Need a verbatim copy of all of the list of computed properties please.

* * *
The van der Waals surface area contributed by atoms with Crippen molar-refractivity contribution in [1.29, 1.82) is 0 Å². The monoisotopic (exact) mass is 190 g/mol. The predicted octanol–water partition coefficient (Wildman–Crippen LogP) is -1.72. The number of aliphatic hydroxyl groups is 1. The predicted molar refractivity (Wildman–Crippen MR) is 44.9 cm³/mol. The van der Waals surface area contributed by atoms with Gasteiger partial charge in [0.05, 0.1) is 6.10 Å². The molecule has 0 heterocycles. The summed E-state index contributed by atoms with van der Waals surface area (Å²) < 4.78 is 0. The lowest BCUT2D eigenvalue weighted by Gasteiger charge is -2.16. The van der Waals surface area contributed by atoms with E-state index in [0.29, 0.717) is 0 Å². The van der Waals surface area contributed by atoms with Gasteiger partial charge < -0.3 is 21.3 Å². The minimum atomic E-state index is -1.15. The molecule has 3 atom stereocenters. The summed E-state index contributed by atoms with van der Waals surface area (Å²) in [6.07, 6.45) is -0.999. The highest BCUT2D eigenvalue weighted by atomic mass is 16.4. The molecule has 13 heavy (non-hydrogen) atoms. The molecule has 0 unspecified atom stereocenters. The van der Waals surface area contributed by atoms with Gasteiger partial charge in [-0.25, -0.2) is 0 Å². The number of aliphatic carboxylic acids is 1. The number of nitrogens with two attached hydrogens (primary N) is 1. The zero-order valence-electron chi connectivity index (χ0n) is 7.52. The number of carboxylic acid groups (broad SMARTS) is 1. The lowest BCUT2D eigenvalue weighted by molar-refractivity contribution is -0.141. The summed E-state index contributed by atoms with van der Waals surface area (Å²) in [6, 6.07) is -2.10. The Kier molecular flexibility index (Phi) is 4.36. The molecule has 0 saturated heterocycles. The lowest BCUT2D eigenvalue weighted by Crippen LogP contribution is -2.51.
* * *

The van der Waals surface area contributed by atoms with Crippen molar-refractivity contribution in [1.29, 1.82) is 0 Å². The monoisotopic (exact) mass is 190 g/mol. The predicted octanol–water partition coefficient (Wildman–Crippen LogP) is -1.72. The number of aliphatic hydroxyl groups is 1. The predicted molar refractivity (Wildman–Crippen MR) is 44.9 cm³/mol. The van der Waals surface area contributed by atoms with Gasteiger partial charge in [0.05, 0.1) is 6.10 Å². The molecule has 0 heterocycles. The summed E-state index contributed by atoms with van der Waals surface area (Å²) < 4.78 is 0. The lowest BCUT2D eigenvalue weighted by Gasteiger charge is -2.16. The van der Waals surface area contributed by atoms with E-state index in [0.29, 0.717) is 0 Å². The van der Waals surface area contributed by atoms with Gasteiger partial charge < -0.3 is 21.3 Å². The minimum atomic E-state index is -1.15. The molecule has 3 atom stereocenters. The summed E-state index contributed by atoms with van der Waals surface area (Å²) in [6.07, 6.45) is -0.999. The highest BCUT2D eigenvalue weighted by atomic mass is 16.4. The molecule has 13 heavy (non-hydrogen) atoms. The molecule has 0 unspecified atom stereocenters. The van der Waals surface area contributed by atoms with Gasteiger partial charge in [-0.25, -0.2) is 0 Å². The number of aliphatic carboxylic acids is 1. The number of nitrogens with two attached hydrogens (primary N) is 1. The zero-order valence-electron chi connectivity index (χ0n) is 7.52. The number of carboxylic acid groups (broad SMARTS) is 1. The lowest BCUT2D eigenvalue weighted by molar-refractivity contribution is -0.141. The summed E-state index contributed by atoms with van der Waals surface area (Å²) in [6, 6.07) is -2.10. The Kier molecular flexibility index (Phi) is 4.36. The molecule has 0 saturated heterocycles. The lowest BCUT2D eigenvalue weighted by Crippen LogP contribution is -2.51.